5G opportunities and deployment disparities

The uneven deployment of 5G around the world was one of the issues discussed by panellists in the Ministerial Programme’s “State of the Industry” session, which was moderated by the GSMA’s Daniel Pataki and featured Eng. Irene Kaggwa Sewankambo (Executive Director and Director Engineering and Communications Infrastructure, Uganda Communication Commission), Joakim Reiter (Chief External and Corporate Affairs Officer, Vodafone), Karim Antonio Lesina (EVP, Chief External Affairs Officer, Millicom) and David Carmona (General Manager, Artificial Intelligence & Innovation, Microsoft).

Mr Reiter suggested that “the great [digital] transformation could become the great redistribution,” but only if connectivity extends equally across the regions of the world. Network deployment has profound implications on where ‘poverty pockets’ will stay or arise. In South Korea, over 90% of 5G has been deployed. China is ten years ahead of Europe. Africa and Latin America are ‘laggards’ in 5G, with much of the investment focus still on extending 4G coverage.

Reiter offered three enablers for countries lagging in 5G adoption. First, a comprehensive transformational plan for 5G is essential, backed by the President or Prime Minister. Political will is of paramount importance for success in this area. Solid political leadership combined with the expertise of specialised agencies must deliver a unified strategy supported by a central digital team. A roadmap for implementation with key milestones is essential for tracking progress, as this is a long-term investment into a programme that needs to stand the test of time.

Second, 5G capabilities must be leveraged to accelerate digitalisation in leading industries, such as manufacturing, agriculture, transport and urban planning, to drive productivity growth. This will require partnering with mobile operators and technology vendors to develop core Industry 4.0 technologies while developing standards and industry applications to facilitate global innovation. Finally, an honest assessment of the causes of slow digital development must be considered, leading to practical measures suited to local conditions.

According to Ms Kaggwa Sewankambo, digital transformation is an opportunity for Africa to leapfrog, not just in terms of telecommunications access but also in using mobile connectivity as an enabler to meet the UN Sustainable Development Goals (SDGs). However, this opportunity is hindered by several factors, such as coverage and affordability: “Uganda has 29 million mobile subscribers, but only 9 million have smartphones.” We need to make smart devices more affordable, so more people benefit from mobile internet, she said.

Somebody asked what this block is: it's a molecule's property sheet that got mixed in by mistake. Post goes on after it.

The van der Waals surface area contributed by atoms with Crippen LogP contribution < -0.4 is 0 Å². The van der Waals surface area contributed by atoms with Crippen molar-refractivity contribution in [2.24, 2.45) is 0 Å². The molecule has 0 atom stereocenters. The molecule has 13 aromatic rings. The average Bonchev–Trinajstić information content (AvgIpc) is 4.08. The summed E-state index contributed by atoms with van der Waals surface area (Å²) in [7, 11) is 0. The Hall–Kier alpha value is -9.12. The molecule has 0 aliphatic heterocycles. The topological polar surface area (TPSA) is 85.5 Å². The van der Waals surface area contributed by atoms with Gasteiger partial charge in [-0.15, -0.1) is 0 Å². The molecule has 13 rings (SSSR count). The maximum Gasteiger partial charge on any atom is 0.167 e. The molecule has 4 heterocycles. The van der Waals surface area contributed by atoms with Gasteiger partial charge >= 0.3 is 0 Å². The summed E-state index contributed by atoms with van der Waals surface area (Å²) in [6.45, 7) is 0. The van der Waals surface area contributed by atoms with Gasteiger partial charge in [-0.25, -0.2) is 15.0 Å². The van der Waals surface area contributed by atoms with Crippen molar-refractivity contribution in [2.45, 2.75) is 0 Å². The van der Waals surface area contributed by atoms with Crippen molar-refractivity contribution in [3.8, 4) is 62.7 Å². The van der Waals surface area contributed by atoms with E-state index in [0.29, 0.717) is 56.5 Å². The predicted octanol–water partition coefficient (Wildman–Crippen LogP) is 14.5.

Mr Lesina added that to address the digital divide, the most important thing is the availability and cost of spectrum and technology deployment. Policymakers must incentivise network deployment by adjusting regulation to stimulate investment. Such measures include, for example, applying harmonised radiofrequency exposure limits according to international guidelines, streamlining planning permissions, ensuring sufficient spectrum availability and issuing long-term licences – of 20-25 years.

None of the great promises of 5G would be possible without solid partnerships and ecosystems, as pointed out by Mr Carmona. He touched on another revolution happening in parallel with 5G — artificial intelligence (AI). With an increasing number of applications and use cases, AI is coming of age. The next step for AI is to become more accessible to more companies — a concept he called “augmented intelligence.” 5G and edge cloud will be critical to bringing AI to more users. To enable this, cloud providers and mobile operators should work together as equal partners in an ecosystem model.

There was a consensus among the speakers that public-private partnerships and cooperation with industry, civil society and academia are imperative for the success of any digital transformation journey. The private sector needs to provide technological solutions and know-how, while the public sector requires strong decision making, a financial backbone and resilience to push through reforms.

As the discussion drew to an end, it became apparent that equitable access to connectivity remains a critical issue, with massive implications for economies, societies and communities everywhere. It is important that 5G does not become the source of a new digital divide, rather, that governments and industries face the barriers and work collaboratively to ensure everyone can realise the benefit of digital technologies and connectivity wherever they live.

See more highlights from the Ministerial Programme here.